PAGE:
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From a D&D player’s perspective, all “pre-Spellplague” material (as in any novels, games, and rulebooks that cover content from before the Spellplague) is considered 3rd Edition while anything set after the Spellplague is considered 4th Edition. Naturally you won’t need to be a D&D expert to appreciate either the Neverwinter Saga nor the Neverwinter MMO, but for fans who are hoping to delve into all the lore surrounding the MMO, the Neverwinter Saga is something that cannot be missed.

Even if you’re not an avid reader of fantasy literature, you might still be familiar with R.A. Salvatore’s work. Salvatore actually penned all of the original lore for Kingdoms of Amalur: Reckoning; the acclaimed RPG that was developed by baseball legend Curt Schilling’s ill-fated game-development company 38 Studios. Fans of Amalur might recall that an MMO follow-up to the game, codenamed “Copernicus”, was also being developed and that Salvatore was heavily involved in the process of updating and expanding the lore behind Amalur to fit more in line with an MMO setting.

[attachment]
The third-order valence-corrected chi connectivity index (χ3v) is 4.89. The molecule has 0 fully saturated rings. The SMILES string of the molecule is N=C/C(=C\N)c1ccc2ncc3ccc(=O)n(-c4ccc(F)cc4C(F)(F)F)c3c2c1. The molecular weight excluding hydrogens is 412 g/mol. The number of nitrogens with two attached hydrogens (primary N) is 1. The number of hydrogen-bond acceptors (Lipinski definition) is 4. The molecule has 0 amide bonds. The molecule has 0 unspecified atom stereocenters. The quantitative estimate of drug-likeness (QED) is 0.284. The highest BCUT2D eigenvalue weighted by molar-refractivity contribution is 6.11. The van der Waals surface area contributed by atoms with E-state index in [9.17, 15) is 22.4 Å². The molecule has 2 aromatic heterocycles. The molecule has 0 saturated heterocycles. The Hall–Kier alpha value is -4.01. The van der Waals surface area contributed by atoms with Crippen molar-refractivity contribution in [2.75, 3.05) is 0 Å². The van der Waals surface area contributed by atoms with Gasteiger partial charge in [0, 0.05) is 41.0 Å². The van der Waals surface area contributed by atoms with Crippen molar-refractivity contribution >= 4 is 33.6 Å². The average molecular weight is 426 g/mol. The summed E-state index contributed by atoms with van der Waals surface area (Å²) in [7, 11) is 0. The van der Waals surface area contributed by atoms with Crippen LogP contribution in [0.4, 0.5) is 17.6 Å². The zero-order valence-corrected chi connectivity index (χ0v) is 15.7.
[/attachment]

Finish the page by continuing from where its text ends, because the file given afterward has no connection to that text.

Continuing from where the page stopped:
Sadly, despite its solid gameplay and original story, Amalur didn’t do as well as Schilling and 38 Studios had hoped it would and the company went bankrupt after being forced to default on a loan they had taken from the state of Rhode Island (where the company was based) which meant that Copernicus was effectively cancelled. As saddened as Salvatore was by Copernicus’s cancellation, he quickly bounced back to lend his creative hand in setting the stage for another, more optimistic project: the Neverwinter MMO.